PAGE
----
Saturday, March 31, 2012


The World is Yours

By Ivan G. Shreve, Jr.
Around my home base at Thrilling Days of Yesteryear, the “Gangster Trilogy” is the nickname assigned to the three movies that for many kicked off the crime film genre in the 1930s: Little Caesar (1931), The Public Enemy (1931) and Scarface (1932). The first of these films starred Edward G. Robinson in what has commonly been called his “breakout” role, and Enemy did likewise for James Cagney…making both actors silver screen legends. Though there are variances in the plots of each movie, they feature a unifying theme of a racketeer who rises to the top of his profession stealing, killing and plundering all the way…only to achieve his comeuppance before the lights in the theater come up and the second show begins.

Scarface — which at the time of its release 80 years ago on this date was subtitled “The Shame of a Nation” — also made veteran stage actor Paul Muni a household name among theatergoers, though his starring turn in I Am a Fugitive From a Chain Gang equally boosted his cinematic stature (he received an Oscar nomination for the role, and was soon signed to a long-term contract by Warner Bros.) as well. While both Caesar and Enemy were Warner releases, Scarface was an independent production funded by the deep-pocketed Howard Hughes (and released by United Artists) and as such it’s often the overlooked feature of the three. (At one time, the movie even was withdrawn from release and didn’t resurface until 1979.) If it’s remembered at all today, it’s probably because it was the inspiration for the 1983 Brian De Palma cult classic with Al Pacino as the lead. But there’s much more than meets the eye in the Howard Hawks-directed original. (Much more.)

Crime boss “Big” Louis Costillo (Harry J. Vegar) is gunned down by a mysterious assailant shortly after he’s thrown one of his impressive shindigs, and as dedicated police inspector Ben Guarino (C. Henry Gordon) has been instructed to round up the usual suspects, he brings in Antonio “Tony” Camonte (Muni) and Guino “Little Boy” Renaldo (George Raft), two lieutenants who work for one of Costillo’s rivals, Johnny Lovo (Osgood Perkins). Lovo gets both men released with writs of habeas corpus, and we learn that Tony was responsible for croaking Big Louie at the behest of Lovo. Johnny then informs his now second-in-command that they’ll be taking over the beer concession on the city’s South Side, selling illegal suds to speakeasies and squeezing out those bars owned by rival gangs. Lovo has specifically ordered the ambitious Camonte to leave the North Side operation (run by a hood named O’Brien) alone, because that’s just asking for trouble.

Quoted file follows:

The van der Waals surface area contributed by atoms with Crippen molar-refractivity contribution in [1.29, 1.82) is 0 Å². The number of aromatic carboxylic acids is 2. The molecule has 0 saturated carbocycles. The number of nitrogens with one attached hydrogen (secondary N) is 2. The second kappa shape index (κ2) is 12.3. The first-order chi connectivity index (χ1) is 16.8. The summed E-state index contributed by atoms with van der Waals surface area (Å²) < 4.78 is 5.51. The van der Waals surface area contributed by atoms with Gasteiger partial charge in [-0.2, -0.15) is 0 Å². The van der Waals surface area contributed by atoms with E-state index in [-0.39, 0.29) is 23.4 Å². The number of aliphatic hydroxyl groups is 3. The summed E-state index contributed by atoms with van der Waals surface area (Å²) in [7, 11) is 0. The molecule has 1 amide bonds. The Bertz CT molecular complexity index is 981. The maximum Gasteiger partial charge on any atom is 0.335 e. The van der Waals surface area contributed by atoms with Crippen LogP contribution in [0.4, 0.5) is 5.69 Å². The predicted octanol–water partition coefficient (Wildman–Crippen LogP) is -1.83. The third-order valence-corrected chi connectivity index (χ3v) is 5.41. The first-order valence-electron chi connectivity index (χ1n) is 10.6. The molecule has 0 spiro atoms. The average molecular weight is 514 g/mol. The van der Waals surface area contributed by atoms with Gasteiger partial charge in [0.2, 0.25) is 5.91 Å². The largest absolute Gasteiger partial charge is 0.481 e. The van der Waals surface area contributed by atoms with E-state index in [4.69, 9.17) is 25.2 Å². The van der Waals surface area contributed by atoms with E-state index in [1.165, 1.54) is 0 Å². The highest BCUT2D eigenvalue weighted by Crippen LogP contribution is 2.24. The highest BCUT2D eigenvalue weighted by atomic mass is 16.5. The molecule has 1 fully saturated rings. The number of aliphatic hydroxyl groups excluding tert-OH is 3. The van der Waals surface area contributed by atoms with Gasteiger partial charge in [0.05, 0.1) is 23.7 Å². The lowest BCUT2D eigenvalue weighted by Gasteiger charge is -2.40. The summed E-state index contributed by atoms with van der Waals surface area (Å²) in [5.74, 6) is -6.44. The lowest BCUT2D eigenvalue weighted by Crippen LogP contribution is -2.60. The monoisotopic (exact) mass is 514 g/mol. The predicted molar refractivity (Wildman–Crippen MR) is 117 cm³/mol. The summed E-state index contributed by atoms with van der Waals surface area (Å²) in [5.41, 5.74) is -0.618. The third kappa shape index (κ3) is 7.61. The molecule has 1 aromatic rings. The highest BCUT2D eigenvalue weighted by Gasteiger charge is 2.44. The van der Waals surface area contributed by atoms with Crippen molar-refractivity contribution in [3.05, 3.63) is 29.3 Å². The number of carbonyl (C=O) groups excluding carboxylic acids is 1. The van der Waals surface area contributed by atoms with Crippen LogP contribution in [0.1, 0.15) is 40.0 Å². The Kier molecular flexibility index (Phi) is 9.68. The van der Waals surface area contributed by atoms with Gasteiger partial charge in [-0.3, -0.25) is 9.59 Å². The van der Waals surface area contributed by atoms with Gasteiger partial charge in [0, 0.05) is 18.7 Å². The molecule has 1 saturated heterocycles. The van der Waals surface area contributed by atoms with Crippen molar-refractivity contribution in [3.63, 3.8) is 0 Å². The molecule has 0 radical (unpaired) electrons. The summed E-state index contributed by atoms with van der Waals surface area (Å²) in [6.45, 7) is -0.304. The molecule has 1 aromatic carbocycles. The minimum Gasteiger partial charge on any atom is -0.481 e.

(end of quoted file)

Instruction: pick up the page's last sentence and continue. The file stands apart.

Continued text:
Tony’s stock starts to rise in the beer rackets, and he finds himself constantly trying to attract the attention of Poppy (Karen Morley), Lovo’s girlfriend. He’s also earned the disapproval of his mother (Inez Palange), who scolds Tony’s sister Francesca (Ann Dvorak) when she accepts her brother's “dirty” money. Tony has a rather unhealthy (and suggestively incestuous) relationship with “Cesca” to the point that he gets enraged when he sees her in the company of eligible men. Finally, the impatient Tony makes a bid for the North Side operation by having Little Boy “eliminate” O’Hara in his flower shop, and this stunt earns him both the disapproval of Lovo and the enmity of Gaffney (Boris Karloff), the hood who takes over for the deceased O’Hara. Tony and his men wage a full assault on Gaffney and the other gangs…and seeing that Camonte is consolidating his power, Lovo orders a hit on Tony. The attempt fails, and Tony (with the help of Little Boy) exacts swift retribution.